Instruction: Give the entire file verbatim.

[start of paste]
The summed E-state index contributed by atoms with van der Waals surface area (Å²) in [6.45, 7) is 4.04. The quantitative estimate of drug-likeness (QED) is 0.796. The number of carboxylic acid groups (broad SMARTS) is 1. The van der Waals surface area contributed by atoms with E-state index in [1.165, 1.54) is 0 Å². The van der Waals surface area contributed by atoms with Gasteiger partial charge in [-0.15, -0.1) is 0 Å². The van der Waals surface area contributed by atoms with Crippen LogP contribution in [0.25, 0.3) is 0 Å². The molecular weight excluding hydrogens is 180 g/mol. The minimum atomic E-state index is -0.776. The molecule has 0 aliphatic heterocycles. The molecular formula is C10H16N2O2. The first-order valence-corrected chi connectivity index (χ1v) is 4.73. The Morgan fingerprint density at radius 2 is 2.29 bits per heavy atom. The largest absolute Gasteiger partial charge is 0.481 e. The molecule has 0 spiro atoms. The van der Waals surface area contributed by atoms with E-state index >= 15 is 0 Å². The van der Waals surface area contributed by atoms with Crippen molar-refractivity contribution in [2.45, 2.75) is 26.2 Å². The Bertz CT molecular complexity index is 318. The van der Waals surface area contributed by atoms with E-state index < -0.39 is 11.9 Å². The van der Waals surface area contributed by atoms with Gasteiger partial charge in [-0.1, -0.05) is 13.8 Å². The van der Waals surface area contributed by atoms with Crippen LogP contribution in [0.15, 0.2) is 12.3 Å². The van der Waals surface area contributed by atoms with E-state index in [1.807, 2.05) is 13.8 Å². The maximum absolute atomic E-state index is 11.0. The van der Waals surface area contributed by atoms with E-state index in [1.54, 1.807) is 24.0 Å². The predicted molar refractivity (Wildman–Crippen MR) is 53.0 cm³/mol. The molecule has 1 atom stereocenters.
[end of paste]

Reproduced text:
The summed E-state index contributed by atoms with van der Waals surface area (Å²) in [6.45, 7) is 4.04. The quantitative estimate of drug-likeness (QED) is 0.796. The number of carboxylic acid groups (broad SMARTS) is 1. The van der Waals surface area contributed by atoms with E-state index in [1.165, 1.54) is 0 Å². The van der Waals surface area contributed by atoms with Gasteiger partial charge in [-0.15, -0.1) is 0 Å². The van der Waals surface area contributed by atoms with Crippen LogP contribution in [0.25, 0.3) is 0 Å². The molecular weight excluding hydrogens is 180 g/mol. The minimum atomic E-state index is -0.776. The molecule has 0 aliphatic heterocycles. The molecular formula is C10H16N2O2. The first-order valence-corrected chi connectivity index (χ1v) is 4.73. The Morgan fingerprint density at radius 2 is 2.29 bits per heavy atom. The largest absolute Gasteiger partial charge is 0.481 e. The molecule has 0 spiro atoms. The van der Waals surface area contributed by atoms with E-state index >= 15 is 0 Å². The van der Waals surface area contributed by atoms with Crippen molar-refractivity contribution in [2.45, 2.75) is 26.2 Å². The Bertz CT molecular complexity index is 318. The van der Waals surface area contributed by atoms with E-state index < -0.39 is 11.9 Å². The van der Waals surface area contributed by atoms with Gasteiger partial charge in [-0.1, -0.05) is 13.8 Å². The van der Waals surface area contributed by atoms with Crippen LogP contribution in [0.15, 0.2) is 12.3 Å². The van der Waals surface area contributed by atoms with E-state index in [1.807, 2.05) is 13.8 Å². The maximum absolute atomic E-state index is 11.0. The van der Waals surface area contributed by atoms with E-state index in [1.54, 1.807) is 24.0 Å². The predicted molar refractivity (Wildman–Crippen MR) is 53.0 cm³/mol. The molecule has 1 atom stereocenters.